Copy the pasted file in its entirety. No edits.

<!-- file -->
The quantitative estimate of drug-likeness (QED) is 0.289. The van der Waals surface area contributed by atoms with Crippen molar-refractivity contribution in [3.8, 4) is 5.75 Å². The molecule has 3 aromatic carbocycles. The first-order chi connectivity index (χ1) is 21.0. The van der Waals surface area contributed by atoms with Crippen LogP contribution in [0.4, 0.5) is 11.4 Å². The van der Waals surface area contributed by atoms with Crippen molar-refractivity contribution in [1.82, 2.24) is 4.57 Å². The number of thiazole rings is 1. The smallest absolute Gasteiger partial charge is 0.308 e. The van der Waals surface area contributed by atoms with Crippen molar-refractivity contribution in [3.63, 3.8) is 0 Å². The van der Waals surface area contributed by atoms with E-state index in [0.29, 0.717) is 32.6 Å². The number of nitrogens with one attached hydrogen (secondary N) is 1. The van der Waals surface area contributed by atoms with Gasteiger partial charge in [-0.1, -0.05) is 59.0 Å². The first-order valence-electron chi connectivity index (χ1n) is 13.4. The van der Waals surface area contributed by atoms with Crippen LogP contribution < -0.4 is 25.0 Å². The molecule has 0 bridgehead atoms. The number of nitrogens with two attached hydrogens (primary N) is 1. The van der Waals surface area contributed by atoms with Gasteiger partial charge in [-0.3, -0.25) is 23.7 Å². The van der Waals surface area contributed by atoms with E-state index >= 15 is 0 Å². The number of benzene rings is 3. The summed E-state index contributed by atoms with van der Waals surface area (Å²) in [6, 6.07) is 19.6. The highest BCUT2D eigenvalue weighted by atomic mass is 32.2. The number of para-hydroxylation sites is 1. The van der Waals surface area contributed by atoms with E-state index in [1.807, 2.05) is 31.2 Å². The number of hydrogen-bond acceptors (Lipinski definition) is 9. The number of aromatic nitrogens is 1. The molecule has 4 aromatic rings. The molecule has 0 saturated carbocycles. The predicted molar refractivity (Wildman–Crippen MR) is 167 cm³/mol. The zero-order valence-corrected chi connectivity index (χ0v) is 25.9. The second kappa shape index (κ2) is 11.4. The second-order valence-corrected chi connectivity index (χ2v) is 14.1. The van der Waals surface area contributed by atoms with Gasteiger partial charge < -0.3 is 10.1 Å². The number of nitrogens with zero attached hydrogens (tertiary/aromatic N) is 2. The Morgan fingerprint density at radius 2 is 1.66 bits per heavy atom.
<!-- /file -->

The quantitative estimate of drug-likeness (QED) is 0.289. The van der Waals surface area contributed by atoms with Crippen molar-refractivity contribution in [3.8, 4) is 5.75 Å². The molecule has 3 aromatic carbocycles. The first-order chi connectivity index (χ1) is 21.0. The van der Waals surface area contributed by atoms with Crippen LogP contribution in [0.4, 0.5) is 11.4 Å². The van der Waals surface area contributed by atoms with Crippen molar-refractivity contribution in [1.82, 2.24) is 4.57 Å². The number of thiazole rings is 1. The smallest absolute Gasteiger partial charge is 0.308 e. The van der Waals surface area contributed by atoms with Crippen molar-refractivity contribution in [3.63, 3.8) is 0 Å². The van der Waals surface area contributed by atoms with E-state index in [0.29, 0.717) is 32.6 Å². The number of nitrogens with one attached hydrogen (secondary N) is 1. The van der Waals surface area contributed by atoms with Gasteiger partial charge in [-0.1, -0.05) is 59.0 Å². The first-order valence-electron chi connectivity index (χ1n) is 13.4. The van der Waals surface area contributed by atoms with Crippen LogP contribution < -0.4 is 25.0 Å². The molecule has 0 bridgehead atoms. The number of nitrogens with two attached hydrogens (primary N) is 1. The van der Waals surface area contributed by atoms with Gasteiger partial charge in [-0.3, -0.25) is 23.7 Å². The van der Waals surface area contributed by atoms with E-state index >= 15 is 0 Å². The number of benzene rings is 3. The summed E-state index contributed by atoms with van der Waals surface area (Å²) in [6, 6.07) is 19.6. The highest BCUT2D eigenvalue weighted by atomic mass is 32.2. The number of para-hydroxylation sites is 1. The van der Waals surface area contributed by atoms with E-state index in [1.807, 2.05) is 31.2 Å². The number of hydrogen-bond acceptors (Lipinski definition) is 9. The number of aromatic nitrogens is 1. The molecule has 4 aromatic rings. The molecule has 0 saturated carbocycles. The predicted molar refractivity (Wildman–Crippen MR) is 167 cm³/mol. The zero-order valence-corrected chi connectivity index (χ0v) is 25.9. The second kappa shape index (κ2) is 11.4. The second-order valence-corrected chi connectivity index (χ2v) is 14.1. The van der Waals surface area contributed by atoms with Gasteiger partial charge < -0.3 is 10.1 Å². The number of nitrogens with zero attached hydrogens (tertiary/aromatic N) is 2. The Morgan fingerprint density at radius 2 is 1.66 bits per heavy atom.